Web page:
What is most challenging? Post-pandemic blahs for my students. It is challenging getting students to socialize and help them manage their anxiety.
In one word, describe your favorite type of student: Energized.
In one word, describe your least favorite type of student: Asleep. Negative.
When it comes to grading, I think students would describe me as… Tough on deadlines, lots of work, but basically fair.
LIFE OUTSIDE THE CLASSROOM
What are your hobbies? Traveling. I have been to 71 countries! Which goes nicely with my hobbies of swimming, reading, and socializing.
How will you spend your summer? Teaching abroad, writing, and taking a breath. Camino de Santiago hike is on my list!
Favorite place(s) to vacation: Kaanapali Beach, Maui
Favorite book(s): A Wrinkle in Time by Madeleine L’Engle; Man’s Search for Meaning by Victor Frankl, and He, She, and It by Marge Piercy.
What is currently your favorite movie and/or show and what is it about the film or program that you enjoy so much? The Bachelor because it was a great way to bond with my son and discuss how to treat women. Any comedy with Amy Schumer because her humor goes well with popcorn and wine and I need to laugh regularly.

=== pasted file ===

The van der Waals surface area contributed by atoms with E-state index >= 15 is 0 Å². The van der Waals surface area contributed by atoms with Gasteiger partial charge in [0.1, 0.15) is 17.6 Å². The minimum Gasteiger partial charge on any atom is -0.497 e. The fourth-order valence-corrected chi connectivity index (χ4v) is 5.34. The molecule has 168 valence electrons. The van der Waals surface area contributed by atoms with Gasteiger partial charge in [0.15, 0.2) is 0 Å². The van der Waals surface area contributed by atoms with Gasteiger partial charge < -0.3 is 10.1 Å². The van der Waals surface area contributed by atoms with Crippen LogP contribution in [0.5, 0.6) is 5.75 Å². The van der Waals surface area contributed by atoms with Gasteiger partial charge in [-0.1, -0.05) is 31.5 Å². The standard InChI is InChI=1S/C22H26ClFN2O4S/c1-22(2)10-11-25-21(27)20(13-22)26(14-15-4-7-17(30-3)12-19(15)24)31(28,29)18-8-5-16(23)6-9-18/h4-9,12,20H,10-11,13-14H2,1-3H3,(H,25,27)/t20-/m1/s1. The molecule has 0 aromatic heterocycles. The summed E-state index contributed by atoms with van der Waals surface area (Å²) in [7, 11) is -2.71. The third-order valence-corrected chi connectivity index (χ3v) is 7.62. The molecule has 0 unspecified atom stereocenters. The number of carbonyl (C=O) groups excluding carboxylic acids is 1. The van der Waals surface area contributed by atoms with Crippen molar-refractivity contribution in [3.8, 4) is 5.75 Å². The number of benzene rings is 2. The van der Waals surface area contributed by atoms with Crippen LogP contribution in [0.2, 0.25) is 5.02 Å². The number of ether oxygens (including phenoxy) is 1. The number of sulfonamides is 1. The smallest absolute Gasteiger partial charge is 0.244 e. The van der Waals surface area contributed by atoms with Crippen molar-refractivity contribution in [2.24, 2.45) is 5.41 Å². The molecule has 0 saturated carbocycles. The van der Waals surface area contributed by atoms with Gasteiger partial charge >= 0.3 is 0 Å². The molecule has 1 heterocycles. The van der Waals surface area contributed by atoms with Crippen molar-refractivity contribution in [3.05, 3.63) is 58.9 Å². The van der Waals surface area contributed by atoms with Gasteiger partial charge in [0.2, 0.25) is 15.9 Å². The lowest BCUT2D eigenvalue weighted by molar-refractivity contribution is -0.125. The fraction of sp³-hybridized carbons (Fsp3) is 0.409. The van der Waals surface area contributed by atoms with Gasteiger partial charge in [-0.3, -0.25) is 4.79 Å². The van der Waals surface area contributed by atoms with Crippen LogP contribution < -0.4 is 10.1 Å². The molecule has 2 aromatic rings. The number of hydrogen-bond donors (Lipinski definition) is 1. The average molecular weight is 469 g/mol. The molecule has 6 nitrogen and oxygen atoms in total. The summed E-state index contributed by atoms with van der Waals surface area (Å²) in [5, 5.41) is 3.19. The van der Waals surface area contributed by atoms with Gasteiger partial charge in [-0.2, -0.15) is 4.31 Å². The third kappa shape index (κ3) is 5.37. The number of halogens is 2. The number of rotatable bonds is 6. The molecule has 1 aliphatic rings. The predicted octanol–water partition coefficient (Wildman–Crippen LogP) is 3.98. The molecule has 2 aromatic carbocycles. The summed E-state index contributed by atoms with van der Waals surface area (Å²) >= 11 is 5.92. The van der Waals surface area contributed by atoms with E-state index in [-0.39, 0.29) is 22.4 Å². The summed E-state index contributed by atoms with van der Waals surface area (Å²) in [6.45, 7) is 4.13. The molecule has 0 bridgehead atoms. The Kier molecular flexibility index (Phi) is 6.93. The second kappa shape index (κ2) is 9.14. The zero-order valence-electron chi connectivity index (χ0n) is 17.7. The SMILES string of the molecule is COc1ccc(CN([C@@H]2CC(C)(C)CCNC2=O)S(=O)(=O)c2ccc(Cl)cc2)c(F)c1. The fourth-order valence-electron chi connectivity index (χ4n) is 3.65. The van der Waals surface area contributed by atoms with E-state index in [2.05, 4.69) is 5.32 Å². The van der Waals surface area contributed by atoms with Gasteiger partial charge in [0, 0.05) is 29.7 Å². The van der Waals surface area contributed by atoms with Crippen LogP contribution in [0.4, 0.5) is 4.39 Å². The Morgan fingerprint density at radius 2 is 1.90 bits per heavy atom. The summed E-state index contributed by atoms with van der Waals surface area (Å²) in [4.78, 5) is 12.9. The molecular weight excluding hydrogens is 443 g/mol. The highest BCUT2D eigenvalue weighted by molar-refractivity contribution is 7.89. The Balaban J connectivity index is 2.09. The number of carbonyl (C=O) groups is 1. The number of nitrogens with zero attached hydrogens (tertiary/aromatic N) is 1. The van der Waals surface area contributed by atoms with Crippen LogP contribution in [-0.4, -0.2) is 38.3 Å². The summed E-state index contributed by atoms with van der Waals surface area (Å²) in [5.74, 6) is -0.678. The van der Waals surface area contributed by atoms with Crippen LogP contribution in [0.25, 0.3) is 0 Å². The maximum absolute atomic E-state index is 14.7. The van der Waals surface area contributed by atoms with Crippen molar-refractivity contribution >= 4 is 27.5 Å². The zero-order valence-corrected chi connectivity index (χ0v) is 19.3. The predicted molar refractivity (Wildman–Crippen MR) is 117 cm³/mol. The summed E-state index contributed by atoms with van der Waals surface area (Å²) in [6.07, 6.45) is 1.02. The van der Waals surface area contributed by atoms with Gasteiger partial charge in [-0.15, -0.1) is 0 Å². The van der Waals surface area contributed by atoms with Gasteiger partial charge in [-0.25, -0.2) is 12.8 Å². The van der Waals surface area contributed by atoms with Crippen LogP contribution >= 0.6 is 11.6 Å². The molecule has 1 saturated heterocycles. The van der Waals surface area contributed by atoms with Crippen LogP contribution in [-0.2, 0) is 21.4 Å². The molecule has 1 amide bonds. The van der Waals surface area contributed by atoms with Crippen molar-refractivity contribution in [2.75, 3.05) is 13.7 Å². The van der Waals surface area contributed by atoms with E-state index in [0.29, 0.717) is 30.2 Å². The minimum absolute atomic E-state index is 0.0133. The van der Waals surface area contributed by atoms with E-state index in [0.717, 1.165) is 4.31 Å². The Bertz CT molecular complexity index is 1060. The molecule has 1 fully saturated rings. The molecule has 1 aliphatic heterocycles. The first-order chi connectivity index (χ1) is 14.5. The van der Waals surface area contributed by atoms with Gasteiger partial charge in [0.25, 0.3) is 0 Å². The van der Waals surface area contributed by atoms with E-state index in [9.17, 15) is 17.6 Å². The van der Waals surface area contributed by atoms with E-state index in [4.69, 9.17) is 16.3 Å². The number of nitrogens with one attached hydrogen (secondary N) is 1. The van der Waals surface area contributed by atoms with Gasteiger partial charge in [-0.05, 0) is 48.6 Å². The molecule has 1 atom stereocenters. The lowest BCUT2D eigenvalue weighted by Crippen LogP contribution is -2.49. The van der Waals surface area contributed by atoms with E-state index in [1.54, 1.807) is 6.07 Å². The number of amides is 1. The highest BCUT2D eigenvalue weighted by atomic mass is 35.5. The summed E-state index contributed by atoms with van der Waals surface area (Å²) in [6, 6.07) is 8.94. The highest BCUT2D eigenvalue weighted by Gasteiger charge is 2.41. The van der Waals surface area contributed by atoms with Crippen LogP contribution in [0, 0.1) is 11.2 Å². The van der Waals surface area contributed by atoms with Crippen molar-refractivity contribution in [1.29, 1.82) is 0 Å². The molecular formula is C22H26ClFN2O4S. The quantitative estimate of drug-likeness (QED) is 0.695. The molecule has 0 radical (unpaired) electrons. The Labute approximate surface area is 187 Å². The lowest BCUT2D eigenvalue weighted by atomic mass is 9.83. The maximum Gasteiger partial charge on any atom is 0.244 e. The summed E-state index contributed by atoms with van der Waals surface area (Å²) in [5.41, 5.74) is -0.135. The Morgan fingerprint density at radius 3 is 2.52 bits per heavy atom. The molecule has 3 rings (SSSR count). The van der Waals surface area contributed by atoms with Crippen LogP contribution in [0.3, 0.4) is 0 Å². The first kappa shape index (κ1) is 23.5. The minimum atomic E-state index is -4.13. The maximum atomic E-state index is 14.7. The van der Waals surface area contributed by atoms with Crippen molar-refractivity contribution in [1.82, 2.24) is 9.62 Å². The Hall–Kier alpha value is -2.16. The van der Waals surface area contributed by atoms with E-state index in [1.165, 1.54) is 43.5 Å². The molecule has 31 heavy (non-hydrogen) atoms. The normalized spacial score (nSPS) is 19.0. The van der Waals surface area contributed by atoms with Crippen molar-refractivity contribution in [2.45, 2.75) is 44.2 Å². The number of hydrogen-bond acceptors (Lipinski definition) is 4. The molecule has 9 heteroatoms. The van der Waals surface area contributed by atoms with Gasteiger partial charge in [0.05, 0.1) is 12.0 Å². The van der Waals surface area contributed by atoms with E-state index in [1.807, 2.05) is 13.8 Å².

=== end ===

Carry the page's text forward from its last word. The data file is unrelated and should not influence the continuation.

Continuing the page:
What is your favorite type of music or artist(s) and why? Alanis Morissette – Alanis says it all perfectly and my favorite lyric is “you live, you learn.” Also, I am big fan of India Arie and my favorite lyric of hers is “this too shall pass.” This reminds me that sadness, difficulty AND joy are all transitory.
THOUGHTS AND REFLECTIONS
If I had my way, the business school of the future would have much more of this…Parking! Travel funding and opportunities for every student; Virtual Reality goggles for every student and guest speaker so they could experience the world even if they cannot leave home.
Companies and organizations today need to do a better job at…Creating cultures where people can thrive, personally and professionally. Don’t just build a mentoring program – create a mentoring culture where people feel like they have time and energy to mentor.
I’m grateful for… My health. I am an 8-year breast cancer survivor so I am grateful every day. Also, I am pretty sure I have the best colleagues because (believe it or not) we have no drama in the Department of Management at LMU.